New constitution to be drafted, in effect in one year
Interim charter does not exclude Prayuth being PM
published : 23 Jul 2014 at 17:03
writer: Online Reporters
A new, permanent constitution is expected to be completed and promulgated in one year now the interim charter proposed by the National Council for Peace and Order has been endorsed by His Majesty the King, Visanu Krue-ngam, a legal adviser of the National Council for Peace and Order (NCPO), said on Wednesday.
Visanu Krue-ngam, left, Genl Paiboon Khumchaya, centre, and Pornpetch Wichitcholchai at the media conference on the interim charter at Government House on Wednesday. (AFP photo)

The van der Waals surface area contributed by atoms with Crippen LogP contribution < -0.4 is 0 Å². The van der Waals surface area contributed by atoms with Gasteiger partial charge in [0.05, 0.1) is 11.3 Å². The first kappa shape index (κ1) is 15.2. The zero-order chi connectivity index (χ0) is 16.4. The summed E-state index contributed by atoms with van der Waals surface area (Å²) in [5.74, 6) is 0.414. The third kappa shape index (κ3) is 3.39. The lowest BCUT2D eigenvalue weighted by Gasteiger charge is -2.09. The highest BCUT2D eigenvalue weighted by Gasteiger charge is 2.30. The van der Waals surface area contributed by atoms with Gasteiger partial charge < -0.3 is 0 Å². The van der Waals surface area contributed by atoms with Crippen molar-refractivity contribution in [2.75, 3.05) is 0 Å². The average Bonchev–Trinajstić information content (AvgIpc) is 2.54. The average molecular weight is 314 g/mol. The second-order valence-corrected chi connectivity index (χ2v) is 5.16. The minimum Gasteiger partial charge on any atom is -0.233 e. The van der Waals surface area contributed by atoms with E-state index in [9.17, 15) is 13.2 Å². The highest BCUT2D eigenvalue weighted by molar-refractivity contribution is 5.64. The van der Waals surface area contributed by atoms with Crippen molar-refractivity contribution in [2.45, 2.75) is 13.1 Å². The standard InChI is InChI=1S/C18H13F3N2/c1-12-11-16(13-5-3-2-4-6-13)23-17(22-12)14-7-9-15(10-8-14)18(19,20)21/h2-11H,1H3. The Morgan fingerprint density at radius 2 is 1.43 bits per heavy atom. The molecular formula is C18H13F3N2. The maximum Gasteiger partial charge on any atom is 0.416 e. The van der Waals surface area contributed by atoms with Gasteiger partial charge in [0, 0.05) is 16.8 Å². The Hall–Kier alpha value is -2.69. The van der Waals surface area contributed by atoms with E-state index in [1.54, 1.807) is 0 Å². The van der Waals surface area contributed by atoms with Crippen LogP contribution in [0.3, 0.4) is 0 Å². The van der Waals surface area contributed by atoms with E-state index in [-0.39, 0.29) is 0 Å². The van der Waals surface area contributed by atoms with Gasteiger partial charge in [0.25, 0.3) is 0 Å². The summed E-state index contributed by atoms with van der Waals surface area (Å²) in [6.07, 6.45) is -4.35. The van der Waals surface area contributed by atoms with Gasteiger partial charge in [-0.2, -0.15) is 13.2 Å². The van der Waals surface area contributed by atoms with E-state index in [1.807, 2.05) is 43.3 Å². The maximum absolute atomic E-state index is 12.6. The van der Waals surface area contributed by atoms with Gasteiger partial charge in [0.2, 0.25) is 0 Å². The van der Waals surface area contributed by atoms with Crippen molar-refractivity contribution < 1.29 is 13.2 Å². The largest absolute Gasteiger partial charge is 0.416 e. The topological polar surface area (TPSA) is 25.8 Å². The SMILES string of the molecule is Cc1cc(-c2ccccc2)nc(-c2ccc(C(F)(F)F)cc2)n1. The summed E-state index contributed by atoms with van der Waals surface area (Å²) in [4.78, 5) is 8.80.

Mr Visanu said this at a press conference televised live from Government House on Wednesday to explain what will come next after the interim charter took effect, having been approved by the King on Tuesday.
Also present at the conference were Gen Paiboon Khumchaya, NCPO deputy chairman for legal and judicial affairs, and Pornpetch Wichitcholchai, adviser to the NCPO chairman.
Mr Visanu said the interim charter marked the beginning of the second phase of the roadmap to reform.
He believed it would take about one year before drating of the country's 20th constitution was completed, ending the second stage of the roadmap.
The third stage of the roadmap to reforms would begin with a general election after organic laws, to be issued as required by the new constitution, had been completed and put into effect.
Mr Visanu described the interim charter as the source of five important bodies.